Flexible yet accurate workforce planning in the logistics warehouse is of particular importance in seasonal peak times. Big data can assist with making reliable forecasts – but workflows and processes can also be made more efficient by targeted evaluation of data.
One of the first learning systems was able to beat a world champion at chess; today we encounter artificial intelligence in autonomous vehicles and voice assistants on the smartphone. All of these rely on “big data”, or enormous volumes of data. Data and learning algorithms have long since also been applied in logistics – in the most diverse areas in the warehouse, for example.
Accurate forecasts for workforce planning
In 2016 there was already 2.8 million square meters of storage space in Hamburg and about 2.5 million square meters in Frankfurt and the Rhine/Ruhr region – and with the rapidly growing online retailing and e-commerce, this trend is rising. Efficient planning of space and personnel is only possible with the use of highly technical systems and targeted evaluation of data volumes.
It’s all about asking the right questions: how can the warehouse space be most usefully stocked, how much storage space will be needed in the future, and how many workers will be needed at specific times? The question as to which goods should be stockpiled where is a task for AI algorithms. Using historical data, algorithms can calculate where to store which goods, because one article is for example more in demand in a particular rural area, while another needs to be kept in city warehouses.
But even the associated workforce planning could in the future benefit greatly from big data and learning algorithms. Without a reliable forecast, there is the risk of assigning too many workers or ending with a shortage of staff during the specific period.
Reliable forecasts are valuable especially at peak times
This challenge has been taken up by Moritz Gborglah, Head of Sea & Air Operations at Hermes International. The Frankfurt branch of Hermes International regularly receives airfreight, especially clothing for the mail order company Otto, which is then forwarded from there to the destination warehouse. “The warehouse is only informed how much merchandise to expect and in which parcel sizes and weights five or even three days before the goods arrive. At such short notice, targeted workforce planning is of course no longer possible”, explains Gborglah. The question was, why does the warehouse only get the details when the goods are packed and shipped and not when the order is placed? This takes place four to eight weeks before delivery, which would make planning easier.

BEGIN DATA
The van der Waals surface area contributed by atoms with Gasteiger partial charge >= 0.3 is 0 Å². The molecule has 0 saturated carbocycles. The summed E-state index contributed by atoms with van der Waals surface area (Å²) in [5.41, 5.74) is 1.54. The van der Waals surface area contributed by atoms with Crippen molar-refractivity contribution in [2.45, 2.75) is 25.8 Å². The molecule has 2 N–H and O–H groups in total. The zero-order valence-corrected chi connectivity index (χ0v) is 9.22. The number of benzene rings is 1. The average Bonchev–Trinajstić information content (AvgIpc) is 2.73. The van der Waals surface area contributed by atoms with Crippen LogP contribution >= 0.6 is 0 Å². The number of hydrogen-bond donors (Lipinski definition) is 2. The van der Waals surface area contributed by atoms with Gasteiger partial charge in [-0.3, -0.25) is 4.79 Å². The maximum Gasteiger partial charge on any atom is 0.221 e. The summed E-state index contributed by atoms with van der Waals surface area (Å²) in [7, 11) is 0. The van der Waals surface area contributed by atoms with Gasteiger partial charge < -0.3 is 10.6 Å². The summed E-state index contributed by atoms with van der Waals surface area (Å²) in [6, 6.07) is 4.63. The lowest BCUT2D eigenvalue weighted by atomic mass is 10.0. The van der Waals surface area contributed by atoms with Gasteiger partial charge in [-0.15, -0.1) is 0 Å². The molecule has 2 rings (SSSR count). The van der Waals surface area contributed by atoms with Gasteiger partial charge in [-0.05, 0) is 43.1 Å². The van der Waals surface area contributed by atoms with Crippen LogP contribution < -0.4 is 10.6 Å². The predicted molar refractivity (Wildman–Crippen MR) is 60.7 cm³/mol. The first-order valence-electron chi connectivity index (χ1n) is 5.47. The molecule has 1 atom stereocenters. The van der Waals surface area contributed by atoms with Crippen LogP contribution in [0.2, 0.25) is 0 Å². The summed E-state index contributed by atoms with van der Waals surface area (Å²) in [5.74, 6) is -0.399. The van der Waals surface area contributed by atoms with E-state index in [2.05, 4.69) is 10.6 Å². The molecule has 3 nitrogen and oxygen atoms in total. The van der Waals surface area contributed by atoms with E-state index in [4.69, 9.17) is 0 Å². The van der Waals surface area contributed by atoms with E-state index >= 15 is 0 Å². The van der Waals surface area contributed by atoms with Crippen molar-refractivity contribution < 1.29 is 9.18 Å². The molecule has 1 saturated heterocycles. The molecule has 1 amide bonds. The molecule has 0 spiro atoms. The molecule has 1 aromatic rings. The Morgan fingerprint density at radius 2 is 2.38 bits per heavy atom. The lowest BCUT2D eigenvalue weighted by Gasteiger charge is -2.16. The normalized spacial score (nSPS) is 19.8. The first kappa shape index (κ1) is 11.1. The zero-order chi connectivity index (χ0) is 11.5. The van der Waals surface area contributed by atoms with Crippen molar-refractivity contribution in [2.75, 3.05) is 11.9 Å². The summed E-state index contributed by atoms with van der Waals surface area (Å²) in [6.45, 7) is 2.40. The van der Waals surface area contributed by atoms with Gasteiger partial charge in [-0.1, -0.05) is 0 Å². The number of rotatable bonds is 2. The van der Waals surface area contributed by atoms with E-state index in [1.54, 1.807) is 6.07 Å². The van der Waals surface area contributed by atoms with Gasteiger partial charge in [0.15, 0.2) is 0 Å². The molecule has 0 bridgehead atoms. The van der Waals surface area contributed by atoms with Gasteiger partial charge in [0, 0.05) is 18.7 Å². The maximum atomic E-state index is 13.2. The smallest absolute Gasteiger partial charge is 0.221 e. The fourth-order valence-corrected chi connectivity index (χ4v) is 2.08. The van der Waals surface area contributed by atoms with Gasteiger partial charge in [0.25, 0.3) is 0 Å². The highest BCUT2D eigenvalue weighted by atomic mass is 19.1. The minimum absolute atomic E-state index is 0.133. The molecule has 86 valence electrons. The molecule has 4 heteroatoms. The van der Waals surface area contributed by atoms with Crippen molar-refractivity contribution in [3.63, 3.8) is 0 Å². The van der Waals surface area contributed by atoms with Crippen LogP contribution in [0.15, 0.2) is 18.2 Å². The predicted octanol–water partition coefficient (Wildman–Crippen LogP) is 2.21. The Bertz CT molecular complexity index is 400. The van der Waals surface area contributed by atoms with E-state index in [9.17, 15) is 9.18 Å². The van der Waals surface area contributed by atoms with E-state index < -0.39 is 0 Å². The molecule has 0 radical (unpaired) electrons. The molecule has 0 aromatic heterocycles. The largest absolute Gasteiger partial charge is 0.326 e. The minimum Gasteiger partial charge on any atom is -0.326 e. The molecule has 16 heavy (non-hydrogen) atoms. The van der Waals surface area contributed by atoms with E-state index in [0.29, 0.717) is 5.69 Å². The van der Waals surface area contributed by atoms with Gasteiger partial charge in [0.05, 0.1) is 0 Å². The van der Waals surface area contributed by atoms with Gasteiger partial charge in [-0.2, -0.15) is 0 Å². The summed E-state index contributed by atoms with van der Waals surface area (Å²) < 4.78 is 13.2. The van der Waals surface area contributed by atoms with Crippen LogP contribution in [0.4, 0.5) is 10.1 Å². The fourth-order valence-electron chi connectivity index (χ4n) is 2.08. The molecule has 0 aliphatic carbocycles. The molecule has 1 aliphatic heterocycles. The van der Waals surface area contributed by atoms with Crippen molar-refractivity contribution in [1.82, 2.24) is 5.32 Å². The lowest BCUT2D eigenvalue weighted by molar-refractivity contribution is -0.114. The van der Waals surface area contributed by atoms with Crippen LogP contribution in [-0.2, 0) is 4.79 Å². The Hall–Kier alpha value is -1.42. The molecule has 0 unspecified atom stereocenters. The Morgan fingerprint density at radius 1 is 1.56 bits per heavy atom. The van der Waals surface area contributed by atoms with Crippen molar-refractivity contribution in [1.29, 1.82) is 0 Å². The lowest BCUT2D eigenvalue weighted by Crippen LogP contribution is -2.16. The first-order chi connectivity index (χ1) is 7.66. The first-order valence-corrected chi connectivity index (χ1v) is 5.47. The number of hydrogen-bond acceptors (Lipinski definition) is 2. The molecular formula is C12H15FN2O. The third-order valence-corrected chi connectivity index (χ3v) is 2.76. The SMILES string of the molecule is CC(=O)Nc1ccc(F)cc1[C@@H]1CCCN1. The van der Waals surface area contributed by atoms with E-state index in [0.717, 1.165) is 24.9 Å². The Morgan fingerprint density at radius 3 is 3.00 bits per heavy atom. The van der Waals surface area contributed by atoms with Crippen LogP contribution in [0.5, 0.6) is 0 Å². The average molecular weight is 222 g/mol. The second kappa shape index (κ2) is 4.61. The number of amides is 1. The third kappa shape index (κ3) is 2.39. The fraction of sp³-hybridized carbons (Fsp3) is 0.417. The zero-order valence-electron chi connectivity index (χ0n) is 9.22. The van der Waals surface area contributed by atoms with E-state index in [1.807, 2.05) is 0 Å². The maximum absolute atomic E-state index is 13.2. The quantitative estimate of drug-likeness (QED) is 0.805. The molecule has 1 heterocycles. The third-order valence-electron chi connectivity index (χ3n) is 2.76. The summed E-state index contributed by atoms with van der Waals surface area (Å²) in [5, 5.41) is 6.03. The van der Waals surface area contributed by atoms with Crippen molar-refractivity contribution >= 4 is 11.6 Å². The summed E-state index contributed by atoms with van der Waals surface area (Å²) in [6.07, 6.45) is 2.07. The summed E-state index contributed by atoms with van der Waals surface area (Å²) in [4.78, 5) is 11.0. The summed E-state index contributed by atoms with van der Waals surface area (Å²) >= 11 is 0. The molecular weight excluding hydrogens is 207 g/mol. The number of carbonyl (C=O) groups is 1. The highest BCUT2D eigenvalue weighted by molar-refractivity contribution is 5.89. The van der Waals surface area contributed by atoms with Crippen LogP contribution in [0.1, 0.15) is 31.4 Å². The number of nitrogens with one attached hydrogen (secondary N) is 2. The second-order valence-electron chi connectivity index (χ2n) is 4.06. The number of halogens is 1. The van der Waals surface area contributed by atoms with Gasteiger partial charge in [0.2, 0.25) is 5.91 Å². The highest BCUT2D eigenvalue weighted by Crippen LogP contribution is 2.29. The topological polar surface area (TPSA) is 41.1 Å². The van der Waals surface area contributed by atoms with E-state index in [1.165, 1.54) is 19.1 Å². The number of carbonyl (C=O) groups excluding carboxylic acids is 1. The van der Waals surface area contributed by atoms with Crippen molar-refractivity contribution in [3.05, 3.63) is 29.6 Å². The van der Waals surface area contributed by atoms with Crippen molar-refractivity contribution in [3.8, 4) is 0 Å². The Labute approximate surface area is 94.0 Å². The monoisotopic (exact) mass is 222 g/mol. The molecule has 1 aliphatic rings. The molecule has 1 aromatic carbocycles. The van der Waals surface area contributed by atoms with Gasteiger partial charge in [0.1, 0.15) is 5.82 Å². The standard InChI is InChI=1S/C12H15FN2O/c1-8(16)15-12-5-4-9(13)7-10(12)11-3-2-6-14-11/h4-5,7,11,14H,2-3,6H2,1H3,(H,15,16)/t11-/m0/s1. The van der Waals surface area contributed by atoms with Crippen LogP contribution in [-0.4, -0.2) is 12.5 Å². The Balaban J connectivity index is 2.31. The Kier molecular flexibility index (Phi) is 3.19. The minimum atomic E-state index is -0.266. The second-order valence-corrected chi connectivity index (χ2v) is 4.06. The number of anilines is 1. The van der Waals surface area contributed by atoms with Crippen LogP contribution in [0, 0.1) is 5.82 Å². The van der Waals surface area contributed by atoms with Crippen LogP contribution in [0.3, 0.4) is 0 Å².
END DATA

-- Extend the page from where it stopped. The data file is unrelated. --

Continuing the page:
By tapping into different data sources with order data from the past and connecting them to the current order, it was possible to create a reliable forecast. “We were able to predict how many employees would be needed on the day to handle the incoming quantity of goods and their weight. Especially with part-time employees who are hired at peak times, this is particularly valuable, since we only book the workers we really need”, says Moritz Gborglah.
Now that it has been demonstrated that this forecast can be reliably generated, the actual implementation of this forecast for workforce planning will be initiated in Frankfurt. “We want to proceed with this quickly; for us this was a test run with which we wanted to show that you can easily start a trial, even without lengthy preliminary planning – which has now proved successful”, said Gborglah.
Precise and efficient workforce planning as well as optimisation of processes and workflows with the help of technologies and digitisation are gaining importance not only in the warehouse but also in other areas of logistics – especially since there is a shortage of skilled workers. The transport logistic trend barometer 2019 shows that a shortage of skilled workers is one of the biggest challenges that companies face.
Noise evaluation: will the machine be shut down soon?
With the right number of employees working in the warehouse, further data collection can make their work more effective while protecting their health and well-being. For example, the Fraunhofer spin-off “Motion Miners” anonymously records large volumes of movement data using data bracelets. From the data collected in this way, unnecessary journeys can be avoided and, for lifting movements that are clearly detrimental to body and health, shelves or boxes can be lifted to a height that makes the work easier on the back.
And finally, it is not only the people in the warehouse that reap the benefits: with so-called “predictive maintenance”, artificial intelligence can also help the machines in the warehouse by predicting breakdowns and thus ensure that work in the warehouse continues successfully and without interruption. It evaluates the noises made by the machines and recognises whether they will break down soon, notifies the workers and even explains how to remedy the situation. Furthermore, only parts that are actually worn are replaced and not those that can still last for many hours of work – and this has been impossible to differentiate until now. There is a huge market for predictive maintenance – in a study published in July 2018, the consulting firm Roland Berger predicted a growth of up to 40 percent annually by 2022, when the market is expected to be worth 11 billion US dollars. So far, too many companies have limited themselves to merely collecting data and shied away from spending money to really create value from this field.